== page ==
The first people have entered the airspace again after almost a week of non-mobility at this side of Europe. While the large number of grounded people can slowly start to return, also freight transport by air can resume itself. Schiphol is packed with just-in-time deliveries such as consumer electronics and also perishable things like flowers, vegetables and fruit. Albert Heijn reported no immediate problems last week friday in the NRC just after the closure of Schiphol, but there was optimism then about the time it would take to re-open the airspace. Most of the supermarket’s food is transported over land, specific things like tropical fruit salad might get out of stock, the newspaper reported. It might be interesting to see what is not available anymore after a week of silence in the air. This extraordinary situation might further inspire the emerging practice of urban food planning and policy.
Food planning has risen in attention (see also earlier blogs) because of the “new food equation” (Morgan and Sonnino 2010). By this, the authors refer to a combination of factors which together make that food supply matters again as a political issue. They mention amongst others:
– Rapid urbanisation and rise of the number of people dependent on food supply
– Land conflicts and new colonialism
– Climate change effects such as water stress
– The food price surge of 2007/ 2008 and consequent food riots.
Food security, therefore, has become a national security issue again in many countries. So far, however, not really for us, it seemed. The ash coming down in silence might draw extra attention to the logistic miracle of keeping the shelves full with the thirty thousand items or more per supermarket each day. A vulnerability assessment of the food system might not be such a bad idea in the light (or darkness) of an eruption of the second, much larger volcano on Iceland.
Interestingly, here in the UK, the impact of the loss of air freight was not really that noticeable. There were, in fact, statements in the Press from the large grocery multiples that less than 10% (Tesco said less than 1 %) of their fresh produce supply was affected by the airspace closures. There, was, however, another article in one of the papers which did mention large scale lay-offs in, i think, Kenya as a result of the closure.
It reminds me of the time i was driving tank truck for Esso in Vancouver. I had a load of diesel for a bulk plant north of Whistler, called Pemberton. I started my shift at 6 pm on a Friday in torrential rain. As i drove north up the Sea to Ski Hwy (as they call it there) the weather was truly horrendous. I didn’t know it, but the bridge on the hwy at Britannia Beach washed out behind me. I made my way to Pemberton, blew off the load in horizontal rain, and started to drive back empty. As i passed the Pemberton River there were standing waves in it, right beside the hwy, as high as my truck. I passed through the main town, Squamish and started to head back to Vancouver only to discover that the bridge was washed out and the hwy closed. I then learned that a bridge in Pemberton behind me had also washed out and that i, and everyone else in the area were stuck until one of these two bridges was fixed.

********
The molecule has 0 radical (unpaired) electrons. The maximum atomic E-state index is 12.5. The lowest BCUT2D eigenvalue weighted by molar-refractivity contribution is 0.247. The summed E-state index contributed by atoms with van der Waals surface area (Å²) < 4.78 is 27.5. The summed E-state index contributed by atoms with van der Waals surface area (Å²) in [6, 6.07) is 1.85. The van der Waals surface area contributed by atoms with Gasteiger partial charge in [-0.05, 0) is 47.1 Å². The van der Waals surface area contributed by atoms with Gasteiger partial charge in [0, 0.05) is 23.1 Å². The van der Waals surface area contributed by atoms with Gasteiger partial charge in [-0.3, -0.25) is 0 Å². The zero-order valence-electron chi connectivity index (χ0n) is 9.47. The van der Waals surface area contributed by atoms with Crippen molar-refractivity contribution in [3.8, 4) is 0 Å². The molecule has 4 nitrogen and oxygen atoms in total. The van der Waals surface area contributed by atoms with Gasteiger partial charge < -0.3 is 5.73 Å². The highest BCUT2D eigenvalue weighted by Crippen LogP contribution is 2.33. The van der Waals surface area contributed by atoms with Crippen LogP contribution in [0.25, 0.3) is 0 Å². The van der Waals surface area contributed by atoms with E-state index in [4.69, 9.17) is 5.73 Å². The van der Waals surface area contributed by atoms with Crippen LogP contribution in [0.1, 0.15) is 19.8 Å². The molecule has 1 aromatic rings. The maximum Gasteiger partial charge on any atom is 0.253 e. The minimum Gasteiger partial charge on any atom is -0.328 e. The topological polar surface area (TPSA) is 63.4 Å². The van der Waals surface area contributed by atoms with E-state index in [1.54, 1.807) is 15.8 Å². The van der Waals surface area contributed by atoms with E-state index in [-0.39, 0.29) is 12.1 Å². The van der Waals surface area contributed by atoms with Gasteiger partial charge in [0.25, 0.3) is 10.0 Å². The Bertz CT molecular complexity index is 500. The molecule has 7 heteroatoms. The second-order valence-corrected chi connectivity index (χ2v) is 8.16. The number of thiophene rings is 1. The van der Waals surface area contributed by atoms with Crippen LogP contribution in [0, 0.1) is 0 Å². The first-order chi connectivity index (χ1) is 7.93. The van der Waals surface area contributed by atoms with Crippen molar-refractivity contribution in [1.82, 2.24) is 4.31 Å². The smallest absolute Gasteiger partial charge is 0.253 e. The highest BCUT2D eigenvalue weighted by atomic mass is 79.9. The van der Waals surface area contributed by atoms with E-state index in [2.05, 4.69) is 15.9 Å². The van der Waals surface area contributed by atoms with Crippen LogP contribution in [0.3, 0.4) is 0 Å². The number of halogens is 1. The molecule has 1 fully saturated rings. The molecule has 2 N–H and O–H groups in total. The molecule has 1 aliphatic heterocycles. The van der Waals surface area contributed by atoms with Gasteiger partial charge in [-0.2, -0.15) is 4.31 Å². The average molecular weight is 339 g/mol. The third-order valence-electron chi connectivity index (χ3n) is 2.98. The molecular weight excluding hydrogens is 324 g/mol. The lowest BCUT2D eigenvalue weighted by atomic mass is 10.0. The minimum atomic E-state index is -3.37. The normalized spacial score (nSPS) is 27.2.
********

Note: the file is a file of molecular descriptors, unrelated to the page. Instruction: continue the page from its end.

Now officially you are not supposed to leave a fuel tanker parked anywhere but a fuel depot, so i dropped my trailer at the Sqamish Esso dealer and bobtailed over to get the last room available in Squamish. After that everyone had to stay in emergency shelters.
The next morning i woke up and went to the only large supermarket in the area to get some supplies because all i had was my uniform, no contact lens solution, etc. By 10 am the shelves were almost bare! All fresh food, milk, bottled water, etc had already been bought. It really made me reflect on how fragile these just-in-time supply systems are. Okay, admittedly this situation is extreme — Big Environment, small people — but still. It took 56 hours to re open the road.
Everyone hunkered down, battened the hatches and brought out that pioneer spirit that isn’t so far from the surface on the West Coast. But still, it was a remarkable insight into just how fragile these systems are. (twas great for me, i got paid 56 hours straight time!)
Given the way public opinion operates, i would say that the fact there wasn’t panic buying of food in the UK represents an interesting management of the perceptions of the UK public. There was little speculation about supply chains in the press or government statements. I can easily imagine an alternative scenario, however, where the tabloid press talked up the risks, resulting in panic buying and the subsequent emptying of shelves in the supermarkets.
These matters are also about perception — indeed this thread is about perception as much as ‘reality’ (whatever that is), and this wee story shows how the two are intertwined.